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6. How to Learn to Flow with Strikes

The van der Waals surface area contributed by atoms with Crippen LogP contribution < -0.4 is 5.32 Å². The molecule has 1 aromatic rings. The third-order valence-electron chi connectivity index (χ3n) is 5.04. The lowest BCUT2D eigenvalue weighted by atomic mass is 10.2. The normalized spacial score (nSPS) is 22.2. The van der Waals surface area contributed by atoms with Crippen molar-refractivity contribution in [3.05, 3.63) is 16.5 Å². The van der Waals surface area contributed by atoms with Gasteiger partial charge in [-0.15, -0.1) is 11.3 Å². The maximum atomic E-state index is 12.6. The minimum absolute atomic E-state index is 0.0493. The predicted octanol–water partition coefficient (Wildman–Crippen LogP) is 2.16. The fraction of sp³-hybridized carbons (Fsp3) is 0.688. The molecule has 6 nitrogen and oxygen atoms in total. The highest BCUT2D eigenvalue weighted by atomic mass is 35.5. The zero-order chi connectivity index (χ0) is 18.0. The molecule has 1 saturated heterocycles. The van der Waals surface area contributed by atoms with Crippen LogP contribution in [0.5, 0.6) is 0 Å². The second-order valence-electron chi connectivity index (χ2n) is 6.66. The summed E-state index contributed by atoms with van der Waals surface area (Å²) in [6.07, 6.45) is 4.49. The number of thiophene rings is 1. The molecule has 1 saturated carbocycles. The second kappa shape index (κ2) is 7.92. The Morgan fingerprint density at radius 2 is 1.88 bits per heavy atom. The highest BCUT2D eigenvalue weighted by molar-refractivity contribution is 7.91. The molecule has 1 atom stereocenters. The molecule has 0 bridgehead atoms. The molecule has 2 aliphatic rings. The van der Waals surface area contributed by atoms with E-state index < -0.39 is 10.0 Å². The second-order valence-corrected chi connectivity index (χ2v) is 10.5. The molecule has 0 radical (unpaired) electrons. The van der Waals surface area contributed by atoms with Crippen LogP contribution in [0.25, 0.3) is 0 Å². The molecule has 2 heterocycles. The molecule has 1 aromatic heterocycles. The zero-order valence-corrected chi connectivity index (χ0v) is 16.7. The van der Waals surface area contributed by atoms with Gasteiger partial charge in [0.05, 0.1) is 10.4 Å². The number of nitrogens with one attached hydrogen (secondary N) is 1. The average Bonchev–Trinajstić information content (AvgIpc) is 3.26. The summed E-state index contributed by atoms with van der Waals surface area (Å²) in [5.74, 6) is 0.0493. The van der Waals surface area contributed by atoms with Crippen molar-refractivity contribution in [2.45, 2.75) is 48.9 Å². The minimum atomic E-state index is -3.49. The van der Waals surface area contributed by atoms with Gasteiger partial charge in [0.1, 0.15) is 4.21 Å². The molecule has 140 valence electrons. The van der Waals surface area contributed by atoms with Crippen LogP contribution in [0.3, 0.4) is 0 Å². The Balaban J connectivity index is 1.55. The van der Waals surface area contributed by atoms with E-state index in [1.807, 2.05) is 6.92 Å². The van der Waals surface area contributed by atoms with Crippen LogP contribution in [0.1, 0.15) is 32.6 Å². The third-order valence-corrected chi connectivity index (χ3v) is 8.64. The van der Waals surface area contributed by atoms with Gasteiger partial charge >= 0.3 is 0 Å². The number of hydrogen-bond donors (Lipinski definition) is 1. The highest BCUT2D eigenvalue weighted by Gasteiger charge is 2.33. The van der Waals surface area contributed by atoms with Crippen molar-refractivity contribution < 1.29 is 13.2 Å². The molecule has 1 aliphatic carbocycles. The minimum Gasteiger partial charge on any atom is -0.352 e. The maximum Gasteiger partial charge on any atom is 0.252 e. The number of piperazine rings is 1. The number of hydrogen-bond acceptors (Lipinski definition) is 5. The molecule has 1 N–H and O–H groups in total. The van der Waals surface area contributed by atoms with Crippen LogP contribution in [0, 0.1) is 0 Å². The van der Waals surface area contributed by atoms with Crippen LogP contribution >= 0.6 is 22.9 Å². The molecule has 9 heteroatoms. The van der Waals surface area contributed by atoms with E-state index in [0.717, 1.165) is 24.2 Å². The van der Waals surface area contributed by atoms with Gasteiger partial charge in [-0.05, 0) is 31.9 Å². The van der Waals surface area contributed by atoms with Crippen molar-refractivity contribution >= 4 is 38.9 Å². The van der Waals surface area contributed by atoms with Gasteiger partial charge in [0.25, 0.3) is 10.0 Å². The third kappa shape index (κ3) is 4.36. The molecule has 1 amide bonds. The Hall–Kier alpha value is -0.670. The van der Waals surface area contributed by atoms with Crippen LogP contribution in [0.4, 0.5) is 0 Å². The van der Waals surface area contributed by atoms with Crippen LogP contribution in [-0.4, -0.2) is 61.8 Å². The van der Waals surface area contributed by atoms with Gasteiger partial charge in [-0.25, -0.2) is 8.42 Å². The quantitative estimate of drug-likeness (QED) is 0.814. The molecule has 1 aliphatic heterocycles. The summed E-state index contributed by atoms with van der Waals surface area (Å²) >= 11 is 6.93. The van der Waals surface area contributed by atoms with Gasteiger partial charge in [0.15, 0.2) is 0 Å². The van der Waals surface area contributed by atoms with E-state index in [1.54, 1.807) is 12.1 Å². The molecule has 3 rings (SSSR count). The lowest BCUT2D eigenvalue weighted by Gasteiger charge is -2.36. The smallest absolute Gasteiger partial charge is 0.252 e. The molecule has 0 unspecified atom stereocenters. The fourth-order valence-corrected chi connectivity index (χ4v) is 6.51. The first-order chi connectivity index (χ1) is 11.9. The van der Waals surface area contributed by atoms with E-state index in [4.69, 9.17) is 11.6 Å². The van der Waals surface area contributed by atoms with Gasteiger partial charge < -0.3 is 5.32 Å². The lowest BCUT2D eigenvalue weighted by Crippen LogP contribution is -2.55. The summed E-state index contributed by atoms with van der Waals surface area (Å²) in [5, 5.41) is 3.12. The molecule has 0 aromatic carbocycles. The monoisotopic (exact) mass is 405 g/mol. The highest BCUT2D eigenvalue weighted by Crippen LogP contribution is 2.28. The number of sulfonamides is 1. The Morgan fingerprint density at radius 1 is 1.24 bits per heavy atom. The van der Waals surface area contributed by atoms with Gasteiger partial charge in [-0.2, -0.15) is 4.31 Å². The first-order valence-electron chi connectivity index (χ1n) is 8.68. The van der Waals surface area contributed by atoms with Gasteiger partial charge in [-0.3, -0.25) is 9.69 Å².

There are various ways to develop this skill. The obvious way is to get hit a lot, but there’s more than one way. Full contact sparring involves getting hit. A lot. If you get hit enough by strong opponents, you will either get seriously damaged and stop martial arts altogether or you will subconsciously learn to flow with strikes. When I was a small kid, I was regularly beat up by bullies more than twice my height and weight. At first, I got injured a lot, but over a span of time, I developed a reflex action to flow with any impact, whether I saw it coming or not. It wasn’t thinking ‘This is a strike, I need to flow’. It was a developed reflex. The problem with learning by getting hit a lot is that you get hurt a lot before you reverse your instinct to resist and develop reflexive flow. Without knowledge of the problem and what you wish to develop, it takes many painful experiences to change. In a sense, I benefited from the certain knowledge that there was NO WAY I could brace and take hits when I was so outmatched. But do we really have to get beat up to learn to flow with strikes? No, we don’t.